Flexing and working on muscle gains since it is evident for me that my legs are slimmer than I would like them to be. 

Furthermore, I’ve been spending at least two hours a day at the park with my daughters in order to get them out of the house while keeping my sanity for the Summer season. While they slide, swing, argue, cry, yell, and repeat the cycle, I try to practice some yoga poses. I’m definitely not even remotely close to considering myself a yoga enthusiast, but there are some challenging poses I’ve enjoyed trying. Some are good for stretching, while others seem just outright impossible. Yoga has never really been my cup of tea because the pace seems rather slow for me. A shooting heart rate and perspiration feels more challenging and satisfying than a methodical approach to a specific move. However, it is because of the specific aforementioned reasons that I am taking the time to do Yoga. It is a way to not only allow my muscles to recover while strengthening them, but allow my mind to slow down and focus. This comes in handy when I am running and losing my form or thinking too far ahead of the race. It is a way to enjoy mile twenty-one as much as mile one.

I love backbends! Not only do I feel it stretches all my sore muscles, I also feel five inches taller once I’m done.

Last but certainly not least, I have been putting a strong emphasis on of my biggest areas of weakness when it comes to training: food. When it comes to lack of discipline in eating, I am a good example. I pretty much each when I want, what I want, and as much as I want. I am not saying this to brag, I am saying this because once I the injury forced me to stop running, I started writing down what I was eating and noticed just how heavily carb-loaded my food intake was. More than 50% of my caloric intake were carbohydrates (rice, pasta, bread, muffins, beans), followed by healthy fats (I was consuming at least two avocados a day and spreading coconut oil on most of my breads) and very little fruits and vegetables. While I felt like I was burning off all the calories running six days a week and justified my eating habits, once I stopped running, I had a hard time curbing the carbs and fats. Thus, I have put a strong emphasis on consuming more greens and reducing the amount of carbs – at least until I start running more than 11 miles a week.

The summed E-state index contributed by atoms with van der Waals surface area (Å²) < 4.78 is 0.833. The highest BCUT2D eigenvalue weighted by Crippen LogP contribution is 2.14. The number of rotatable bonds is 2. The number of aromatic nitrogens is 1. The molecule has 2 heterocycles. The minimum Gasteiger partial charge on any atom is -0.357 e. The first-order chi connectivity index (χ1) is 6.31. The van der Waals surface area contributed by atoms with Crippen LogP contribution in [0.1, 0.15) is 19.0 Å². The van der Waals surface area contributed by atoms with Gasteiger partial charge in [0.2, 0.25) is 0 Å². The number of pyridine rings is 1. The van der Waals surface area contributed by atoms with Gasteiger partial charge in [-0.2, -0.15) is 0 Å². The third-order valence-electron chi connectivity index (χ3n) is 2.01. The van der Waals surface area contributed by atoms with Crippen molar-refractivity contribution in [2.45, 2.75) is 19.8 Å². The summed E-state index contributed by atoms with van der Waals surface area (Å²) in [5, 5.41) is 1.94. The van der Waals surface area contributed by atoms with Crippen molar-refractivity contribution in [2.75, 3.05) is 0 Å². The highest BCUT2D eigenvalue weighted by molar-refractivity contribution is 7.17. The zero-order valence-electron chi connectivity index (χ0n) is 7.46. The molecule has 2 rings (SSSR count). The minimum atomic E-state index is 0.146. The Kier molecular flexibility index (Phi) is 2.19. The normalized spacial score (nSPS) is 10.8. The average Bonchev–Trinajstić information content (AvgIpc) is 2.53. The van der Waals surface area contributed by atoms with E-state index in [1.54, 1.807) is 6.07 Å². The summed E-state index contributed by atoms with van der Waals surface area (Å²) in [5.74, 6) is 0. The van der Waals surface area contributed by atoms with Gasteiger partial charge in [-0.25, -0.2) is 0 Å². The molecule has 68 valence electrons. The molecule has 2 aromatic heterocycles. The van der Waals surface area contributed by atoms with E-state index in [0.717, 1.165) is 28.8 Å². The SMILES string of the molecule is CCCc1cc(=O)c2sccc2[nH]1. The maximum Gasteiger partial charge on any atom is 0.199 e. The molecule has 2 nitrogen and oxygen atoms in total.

I love good fats and I cannot lie!!

One final last but not least, here is a pretty awesome schedule (if I have to say so myself)  of my upcoming races:

June 19-20 – Wasatch Back Ragnar Relay in Utah. I will be traveling to Utah and joining eleven women I have never met before and traversing 203 miles of beautiful scenery! How exhilarating!

August 1 – Catherine Creek Classic Half Marathon. This was the half-marathon where I completed 13.1 miles in under two hours. Ten weeks ago, I would have made it a goal to break 1:50 in this course, but today, I am going to enjoy 13.1  miles without any time pressure. It will also be my first half-marathon since February’s half-marathon where I PR’d.

August 7-8 – Elkhorn Relay. This is a local relay race and it is the first one in the Blue Mountains. It will consist of 11 runners (not including myself) and it is supposed to be absolutely gorgeous scenery of Eastern Oregon. Best part, the entry fee was only $40, a steal for races of this magnitude.

October 25 – Marine Corps Marathon in Washington D.C. This race will be so symbolic and I find myself not wanting to say too much about it because I do not want to do anything that may hinder me getting to the starting line, so I am proceeding with caution.

What are your Summer Plans? Do you have any upcoming races? Do you ever think you jinx yourself or are superstitious about something? How do you train for a marathon?